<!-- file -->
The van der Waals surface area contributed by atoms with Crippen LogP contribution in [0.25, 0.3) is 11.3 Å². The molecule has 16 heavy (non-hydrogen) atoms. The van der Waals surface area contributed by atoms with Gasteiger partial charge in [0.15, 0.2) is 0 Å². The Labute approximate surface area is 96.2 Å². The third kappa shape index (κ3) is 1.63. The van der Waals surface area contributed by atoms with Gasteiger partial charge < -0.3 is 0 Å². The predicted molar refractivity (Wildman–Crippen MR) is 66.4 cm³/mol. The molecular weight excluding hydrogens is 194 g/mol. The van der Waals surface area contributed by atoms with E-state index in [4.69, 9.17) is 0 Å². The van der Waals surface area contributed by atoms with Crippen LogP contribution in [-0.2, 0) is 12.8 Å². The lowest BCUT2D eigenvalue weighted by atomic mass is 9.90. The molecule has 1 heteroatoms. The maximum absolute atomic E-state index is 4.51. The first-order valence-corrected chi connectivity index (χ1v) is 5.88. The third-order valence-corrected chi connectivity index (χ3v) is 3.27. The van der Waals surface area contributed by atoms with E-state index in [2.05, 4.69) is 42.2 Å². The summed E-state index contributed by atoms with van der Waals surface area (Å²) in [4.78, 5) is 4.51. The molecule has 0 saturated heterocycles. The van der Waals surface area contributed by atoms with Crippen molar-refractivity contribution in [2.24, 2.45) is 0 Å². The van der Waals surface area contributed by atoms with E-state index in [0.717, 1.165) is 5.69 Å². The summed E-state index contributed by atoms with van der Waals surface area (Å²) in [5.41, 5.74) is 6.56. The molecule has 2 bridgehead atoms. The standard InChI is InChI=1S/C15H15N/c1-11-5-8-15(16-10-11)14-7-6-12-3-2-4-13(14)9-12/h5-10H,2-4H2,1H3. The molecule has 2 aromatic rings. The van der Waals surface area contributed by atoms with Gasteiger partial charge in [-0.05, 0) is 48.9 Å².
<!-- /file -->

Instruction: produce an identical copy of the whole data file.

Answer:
The van der Waals surface area contributed by atoms with Crippen LogP contribution in [0.25, 0.3) is 11.3 Å². The molecule has 16 heavy (non-hydrogen) atoms. The van der Waals surface area contributed by atoms with Gasteiger partial charge in [0.15, 0.2) is 0 Å². The Labute approximate surface area is 96.2 Å². The third kappa shape index (κ3) is 1.63. The van der Waals surface area contributed by atoms with Gasteiger partial charge < -0.3 is 0 Å². The predicted molar refractivity (Wildman–Crippen MR) is 66.4 cm³/mol. The molecular weight excluding hydrogens is 194 g/mol. The van der Waals surface area contributed by atoms with E-state index in [4.69, 9.17) is 0 Å². The van der Waals surface area contributed by atoms with Crippen LogP contribution in [-0.2, 0) is 12.8 Å². The lowest BCUT2D eigenvalue weighted by atomic mass is 9.90. The molecule has 1 heteroatoms. The maximum absolute atomic E-state index is 4.51. The first-order valence-corrected chi connectivity index (χ1v) is 5.88. The third-order valence-corrected chi connectivity index (χ3v) is 3.27. The van der Waals surface area contributed by atoms with E-state index in [2.05, 4.69) is 42.2 Å². The summed E-state index contributed by atoms with van der Waals surface area (Å²) in [4.78, 5) is 4.51. The molecule has 0 saturated heterocycles. The van der Waals surface area contributed by atoms with Crippen molar-refractivity contribution in [2.24, 2.45) is 0 Å². The van der Waals surface area contributed by atoms with E-state index in [0.717, 1.165) is 5.69 Å². The summed E-state index contributed by atoms with van der Waals surface area (Å²) in [5.41, 5.74) is 6.56. The molecule has 2 bridgehead atoms. The standard InChI is InChI=1S/C15H15N/c1-11-5-8-15(16-10-11)14-7-6-12-3-2-4-13(14)9-12/h5-10H,2-4H2,1H3. The molecule has 2 aromatic rings. The van der Waals surface area contributed by atoms with Gasteiger partial charge in [-0.05, 0) is 48.9 Å².